Tomorrow is Transfiguration Sunday—the day each year in which we retell the story of Jesus, Peter, John, and James’ trip up the mountain and their encounter with Moses and Elijah. In that story, Jesus is transfigured before his disciples eyes and bathed in the same light as Moses and Elijah. Within the gospel narratives, this story marks the moment that Jesus’ work in the Galilee is complete and he begins traveling towards Jerusalem. In the Christian year, Transfiguration Sunday marks the end of the season after Epiphany. The fullness of the Divine Incarnation—God With Us—has once again been revealed and now it is time walk with God through both the suffering and joy of life.
On the following Sunday, our annual Lenten journey towards the hope of Palm Sunday, the anguish of Good Friday, and ultimately the joy of Easter Sunday begins.
In the story of the Transfiguration, Jesus is changed—but so are Peter, John, and James. It is a reminder that change is inevitable. Our bodies are always changing just as the world around us cycles through the seasons each year. We age, our circumstances shift, our relationships evolve, our communities transform themselves over and over again. Paul Tillich, the 20th century post-modern theologian, famously described God as the ground of being. John Cobb, a contemporary Process theologian, played with that description and offered a new way of naming God: God is the ground of becoming.
God is not just the ground of our being but the ground of our flourishing and our evolving. God is not static just as we are not static. God is the very stuff of change, the call forward, the constant creation and recreation of atoms and molecules and particles, the step into the beautiful unknown. Bruce Epperly, a United Church of Christ minister and a former student of John Cobb, describes the Christian life as the Holy Adventure. God is with us and we are with God and together we are stepping forward into new possibilities.
This week has been full of anxiety and concern, heartbreaking images from Ukraine, fear for the safety of our LGBTQ siblings in areas such as Texas and Florida, and continuing questions about the new normal. Our world is constantly changing, but at the core of our faith is the affirmation that God is present in that change. The Holy Adventure continues and as we see Jesus bathed in light once again this Sunday morning, I invite us all to ask ourselves how we are being transfigured at this time and at this moment? How have we changed over the last year? How has our perspective shifted and our understandings evolved?
Join Us For Worship
Join us in person or online this Sunday morning as Pastor Rob reflects on the story of the Transfiguration. Music will be led by CCW Music Director Winifred Brown and Sam Krausz. This week’s worship leader is Judy Smith.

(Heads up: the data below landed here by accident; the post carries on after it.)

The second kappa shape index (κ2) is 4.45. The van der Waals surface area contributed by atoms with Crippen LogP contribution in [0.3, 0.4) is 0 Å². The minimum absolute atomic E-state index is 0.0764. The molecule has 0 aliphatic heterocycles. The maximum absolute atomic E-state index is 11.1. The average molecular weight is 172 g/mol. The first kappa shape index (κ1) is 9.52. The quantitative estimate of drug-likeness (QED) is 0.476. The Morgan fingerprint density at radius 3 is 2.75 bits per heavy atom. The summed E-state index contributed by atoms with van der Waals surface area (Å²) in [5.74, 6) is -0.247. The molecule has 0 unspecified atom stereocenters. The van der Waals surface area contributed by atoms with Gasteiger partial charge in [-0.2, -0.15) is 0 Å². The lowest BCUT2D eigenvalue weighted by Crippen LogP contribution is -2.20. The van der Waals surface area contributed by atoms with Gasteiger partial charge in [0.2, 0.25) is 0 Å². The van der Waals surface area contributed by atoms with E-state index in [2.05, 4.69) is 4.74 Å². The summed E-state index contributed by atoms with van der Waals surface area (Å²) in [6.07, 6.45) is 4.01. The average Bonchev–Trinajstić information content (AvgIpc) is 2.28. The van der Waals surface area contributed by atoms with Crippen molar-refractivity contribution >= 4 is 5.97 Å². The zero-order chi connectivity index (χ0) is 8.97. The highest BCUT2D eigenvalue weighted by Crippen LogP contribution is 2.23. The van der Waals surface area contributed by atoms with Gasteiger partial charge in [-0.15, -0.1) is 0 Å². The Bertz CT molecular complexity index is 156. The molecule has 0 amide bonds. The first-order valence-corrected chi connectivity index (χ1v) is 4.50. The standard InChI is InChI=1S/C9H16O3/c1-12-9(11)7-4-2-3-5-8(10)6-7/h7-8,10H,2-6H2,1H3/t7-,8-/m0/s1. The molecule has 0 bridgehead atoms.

For those joining us in person on Sunday morning, we continue to request that everyone keeps their mask on during worship. If you are attending online, please feel free to turn your camera on during the service and to unmute as we share joys and concerns or share our reflections.
To participate in the worship online via Zoom, please click on the button below.
Living and Serving Together
Coffee Hour Update
As the state prepares to lift the mask mandate at the end of the month, we will begin hosting coffee hour after worship again beginning this Sunday. —the last Sunday before Lent. This week, Pastor Rob will be host coffee hour by sharing some traditional Louisiana King Cake in celebration of Mardi Gras.
Peg Kritzler is coordinating volunteers to host coffee hour in March and April. If you would like to host, please touch base with Peg on Sunday.
Peggy Lavelle Is Joining the Our Place Staff
Peggy Lavelle has accepted a position on the Our Place staff. She will be a part of their operations team, continuing her work of caring for the building and grounds. We are incredibly grateful to Peggy for her commitment to our congregation over the past three years and are excited that she will stay a part of the larger CCW community. Over the next few months, Peggy will be continue to provide bookkeeping services and issue checks. All other administrative issues should be handled by our teams. If you have any questions regarding administrative issues, please feel free to email Pastor Rob.
Christians Against Christian Nationalism
Judy Smith mentioned the work of the Baptist Joint Committee for Religious Freedom (BJC) and their work on the Christians Against Christian Nationalism campaign. The BJC works on the national level to protect religious liberty. As the term “religious freedom” has been coopted and subverted over that past few years by Christian fundamentalists, the BJC’s Christians Against Christian Nationalism campaign raises awareness of the efforts of some fundamentalist Christians to merge their understanding of what it means to be a Christian with their understanding of what it means to be an American citizen. As always, the BJC calls for us to embrace religious pluralism and to protect the civil liberties of all Americans.